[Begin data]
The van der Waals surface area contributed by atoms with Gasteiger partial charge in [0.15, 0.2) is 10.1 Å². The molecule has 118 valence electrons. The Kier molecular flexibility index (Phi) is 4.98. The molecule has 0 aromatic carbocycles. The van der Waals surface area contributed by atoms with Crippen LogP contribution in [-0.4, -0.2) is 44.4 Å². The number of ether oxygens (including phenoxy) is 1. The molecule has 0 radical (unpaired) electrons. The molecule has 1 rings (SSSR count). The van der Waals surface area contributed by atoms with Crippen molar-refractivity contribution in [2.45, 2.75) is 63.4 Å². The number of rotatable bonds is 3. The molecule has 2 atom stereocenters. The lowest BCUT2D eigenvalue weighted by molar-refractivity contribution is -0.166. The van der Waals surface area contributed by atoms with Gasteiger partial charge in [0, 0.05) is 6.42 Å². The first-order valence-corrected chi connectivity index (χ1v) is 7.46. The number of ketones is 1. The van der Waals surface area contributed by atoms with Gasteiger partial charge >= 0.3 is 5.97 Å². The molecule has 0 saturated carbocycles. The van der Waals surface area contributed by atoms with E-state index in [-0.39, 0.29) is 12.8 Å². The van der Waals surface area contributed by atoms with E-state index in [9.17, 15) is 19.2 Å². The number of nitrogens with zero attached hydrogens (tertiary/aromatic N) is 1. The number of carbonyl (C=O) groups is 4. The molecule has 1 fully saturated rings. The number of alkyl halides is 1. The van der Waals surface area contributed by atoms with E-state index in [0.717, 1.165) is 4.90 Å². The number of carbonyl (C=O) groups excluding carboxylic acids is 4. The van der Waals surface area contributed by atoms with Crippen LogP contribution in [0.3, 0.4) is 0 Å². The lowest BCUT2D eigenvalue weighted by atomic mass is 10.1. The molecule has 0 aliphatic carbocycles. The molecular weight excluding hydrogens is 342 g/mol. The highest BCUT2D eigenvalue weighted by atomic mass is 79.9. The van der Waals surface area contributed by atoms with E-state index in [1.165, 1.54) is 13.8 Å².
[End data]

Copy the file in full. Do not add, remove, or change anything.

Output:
The van der Waals surface area contributed by atoms with Gasteiger partial charge in [0.15, 0.2) is 10.1 Å². The molecule has 118 valence electrons. The Kier molecular flexibility index (Phi) is 4.98. The molecule has 0 aromatic carbocycles. The van der Waals surface area contributed by atoms with Crippen LogP contribution in [-0.4, -0.2) is 44.4 Å². The number of ether oxygens (including phenoxy) is 1. The molecule has 0 radical (unpaired) electrons. The molecule has 1 rings (SSSR count). The van der Waals surface area contributed by atoms with Crippen molar-refractivity contribution in [2.45, 2.75) is 63.4 Å². The number of rotatable bonds is 3. The molecule has 2 atom stereocenters. The lowest BCUT2D eigenvalue weighted by molar-refractivity contribution is -0.166. The van der Waals surface area contributed by atoms with Gasteiger partial charge in [0, 0.05) is 6.42 Å². The first-order valence-corrected chi connectivity index (χ1v) is 7.46. The number of ketones is 1. The van der Waals surface area contributed by atoms with Gasteiger partial charge >= 0.3 is 5.97 Å². The molecule has 0 saturated carbocycles. The van der Waals surface area contributed by atoms with E-state index in [-0.39, 0.29) is 12.8 Å². The van der Waals surface area contributed by atoms with E-state index in [9.17, 15) is 19.2 Å². The number of nitrogens with zero attached hydrogens (tertiary/aromatic N) is 1. The number of carbonyl (C=O) groups is 4. The molecule has 1 fully saturated rings. The number of alkyl halides is 1. The van der Waals surface area contributed by atoms with E-state index in [0.717, 1.165) is 4.90 Å². The number of carbonyl (C=O) groups excluding carboxylic acids is 4. The van der Waals surface area contributed by atoms with Crippen LogP contribution in [0.3, 0.4) is 0 Å². The lowest BCUT2D eigenvalue weighted by atomic mass is 10.1. The molecule has 0 aliphatic carbocycles. The molecular weight excluding hydrogens is 342 g/mol. The highest BCUT2D eigenvalue weighted by atomic mass is 79.9. The van der Waals surface area contributed by atoms with E-state index in [1.165, 1.54) is 13.8 Å².